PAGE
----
Nov. 11 –  On this day in Montana history in 1918 at the 11th hour of the 11th day of the 11th month World War One ended. Newspapers were filled with the news. The Great Falls Daily Tribune had an ad and story buried in the back pages. “Victory Boys – Victory Girls Attention!” the ad screamed. It called on youth 12 to 18 to attend a rally and pledge to raise money on their own for the aid and comfort of those who had been involved in the fighting or in dangerous war production. It might carry a message for today. Many who are quick to offer the “Thank you for your service” to an active duty military member or veteran could almost be saying “have a good day.” One of the founders of the Victory Boys and Girls called for a new interpretation of thanking those who sacrifice. “(Youth) should be made to realize what true sacrifice means, because from their number in the years to come will be demanded a more unselfish leadership than has ever been demanded from their fathers and mothers.” The words were proved true by future wars. It should never be forgotten that freedom isn’t free and much is owed to those who give their all to stand for it. 

Friday, November 8, 2013

Nov. 8 – On this day in Montana history in 1889 the key in Helena’s Western Union telegraph office clicked out the message that President Benjamin Harrison had just signed a proclamation making Montana the 41st state in the union. The news came as a surprise, and the Great Falls Tribune headline read “News Not Expected So Soon – A General Celebration Deferred.”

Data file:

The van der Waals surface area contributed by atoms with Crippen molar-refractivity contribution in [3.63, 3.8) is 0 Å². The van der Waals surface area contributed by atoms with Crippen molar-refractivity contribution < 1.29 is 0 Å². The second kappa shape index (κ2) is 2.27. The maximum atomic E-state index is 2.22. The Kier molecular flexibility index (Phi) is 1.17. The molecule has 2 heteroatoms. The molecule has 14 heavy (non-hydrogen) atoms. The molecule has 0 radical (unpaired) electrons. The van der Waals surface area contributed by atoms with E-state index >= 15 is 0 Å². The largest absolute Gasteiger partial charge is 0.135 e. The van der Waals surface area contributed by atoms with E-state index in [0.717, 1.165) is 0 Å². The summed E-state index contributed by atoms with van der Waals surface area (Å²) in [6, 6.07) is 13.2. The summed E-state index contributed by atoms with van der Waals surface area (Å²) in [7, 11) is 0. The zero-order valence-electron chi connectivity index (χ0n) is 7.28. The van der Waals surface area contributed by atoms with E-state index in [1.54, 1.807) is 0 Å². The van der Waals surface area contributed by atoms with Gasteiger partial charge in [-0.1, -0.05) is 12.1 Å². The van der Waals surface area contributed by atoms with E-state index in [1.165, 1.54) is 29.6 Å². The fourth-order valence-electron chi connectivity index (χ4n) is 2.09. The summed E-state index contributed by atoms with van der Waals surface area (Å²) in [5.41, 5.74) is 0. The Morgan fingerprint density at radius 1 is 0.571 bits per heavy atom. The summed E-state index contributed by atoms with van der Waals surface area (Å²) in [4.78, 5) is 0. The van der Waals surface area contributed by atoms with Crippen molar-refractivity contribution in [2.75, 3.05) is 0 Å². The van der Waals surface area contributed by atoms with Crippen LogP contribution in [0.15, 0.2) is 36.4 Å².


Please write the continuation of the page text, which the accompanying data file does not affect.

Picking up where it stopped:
Thursday, November 7, 2013

Nov. 7 – On this day in Montana history in 1869 John Bishop and Richard Reynolds brought the first sheep into Montana to their ranches on the Beaverhead River near what is now Dillon. They brought the sheep in from Oregon and said it took 80 days which was “a pretty slow trip to the tune of blatting sheep.” Cattlemen were upset, but sheep became an important part of agriculture in Montana.

Wednesday, November 6, 2013

Brought to you by your friends at the Montana Historical Society

Nov. 6 – On this day in Montana history in 1931 an advertisement in the Circle Banner reminds us that no matter how much things change, the more they remain the same. The Jacobs Wind Electric Co. took out a half-page ad touting the future with “Self Governing, Wind Electric, Farm Lighting Plants.” Complete with a photograph that looks surprisingly like the windmill generators popping up across the country today, the ad noted that the secret was “the three-bladed, centrifugal governor-controlled, propeller types wheel” that always face into the wind -- like those used today. The future was here, but not quite yet.

Friday, November 1, 2013

Nov. 1 – On this day in Montana history in 1893 the Rocky Mountain Telephone Company completed its line from Livingston to Missoula with a conversation “distinctly heard” between “agent Sax and agent H. Somers, superintendent of the line.” Connections were now available with Drummond, Philipsburg, Granite, Garrison, Deer Lodge, Anaconda, Butte, Helena, Townsend, Bozeman and Missoula – and a line between Great Falls and Helena was expected to be completed in a few months.

Thursday, October 31, 2013